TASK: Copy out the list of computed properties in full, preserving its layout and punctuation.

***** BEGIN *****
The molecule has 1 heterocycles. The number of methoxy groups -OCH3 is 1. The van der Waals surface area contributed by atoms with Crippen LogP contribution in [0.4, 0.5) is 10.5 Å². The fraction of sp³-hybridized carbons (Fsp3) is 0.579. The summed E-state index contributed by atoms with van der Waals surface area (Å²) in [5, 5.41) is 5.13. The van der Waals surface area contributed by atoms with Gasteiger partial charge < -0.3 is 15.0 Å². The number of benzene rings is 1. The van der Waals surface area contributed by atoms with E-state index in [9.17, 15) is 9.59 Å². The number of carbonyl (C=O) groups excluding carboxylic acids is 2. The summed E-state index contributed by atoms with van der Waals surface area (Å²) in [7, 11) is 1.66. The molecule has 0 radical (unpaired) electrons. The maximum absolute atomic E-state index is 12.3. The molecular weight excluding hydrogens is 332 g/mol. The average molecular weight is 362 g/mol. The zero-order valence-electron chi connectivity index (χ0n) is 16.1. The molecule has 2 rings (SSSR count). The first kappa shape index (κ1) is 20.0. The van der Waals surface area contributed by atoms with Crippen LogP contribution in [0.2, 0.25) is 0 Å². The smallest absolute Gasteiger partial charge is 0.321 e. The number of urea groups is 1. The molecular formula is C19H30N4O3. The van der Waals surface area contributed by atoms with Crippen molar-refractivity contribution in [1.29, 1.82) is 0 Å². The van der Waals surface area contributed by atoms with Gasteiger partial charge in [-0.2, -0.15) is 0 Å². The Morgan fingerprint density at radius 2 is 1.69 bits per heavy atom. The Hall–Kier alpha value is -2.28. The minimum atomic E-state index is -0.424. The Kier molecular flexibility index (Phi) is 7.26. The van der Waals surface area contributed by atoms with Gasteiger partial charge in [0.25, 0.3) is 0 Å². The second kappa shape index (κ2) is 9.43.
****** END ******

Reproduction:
The molecule has 1 heterocycles. The number of methoxy groups -OCH3 is 1. The van der Waals surface area contributed by atoms with Crippen LogP contribution in [0.4, 0.5) is 10.5 Å². The fraction of sp³-hybridized carbons (Fsp3) is 0.579. The summed E-state index contributed by atoms with van der Waals surface area (Å²) in [5, 5.41) is 5.13. The van der Waals surface area contributed by atoms with Gasteiger partial charge < -0.3 is 15.0 Å². The number of benzene rings is 1. The van der Waals surface area contributed by atoms with E-state index in [9.17, 15) is 9.59 Å². The number of carbonyl (C=O) groups excluding carboxylic acids is 2. The summed E-state index contributed by atoms with van der Waals surface area (Å²) in [7, 11) is 1.66. The molecule has 0 radical (unpaired) electrons. The maximum absolute atomic E-state index is 12.3. The molecular weight excluding hydrogens is 332 g/mol. The average molecular weight is 362 g/mol. The zero-order valence-electron chi connectivity index (χ0n) is 16.1. The molecule has 2 rings (SSSR count). The first kappa shape index (κ1) is 20.0. The van der Waals surface area contributed by atoms with Crippen LogP contribution in [0.2, 0.25) is 0 Å². The smallest absolute Gasteiger partial charge is 0.321 e. The number of urea groups is 1. The molecular formula is C19H30N4O3. The van der Waals surface area contributed by atoms with Crippen molar-refractivity contribution in [1.29, 1.82) is 0 Å². The van der Waals surface area contributed by atoms with Gasteiger partial charge in [-0.2, -0.15) is 0 Å². The Morgan fingerprint density at radius 2 is 1.69 bits per heavy atom. The Hall–Kier alpha value is -2.28. The minimum atomic E-state index is -0.424. The Kier molecular flexibility index (Phi) is 7.26. The van der Waals surface area contributed by atoms with Gasteiger partial charge in [0.25, 0.3) is 0 Å². The second kappa shape index (κ2) is 9.43.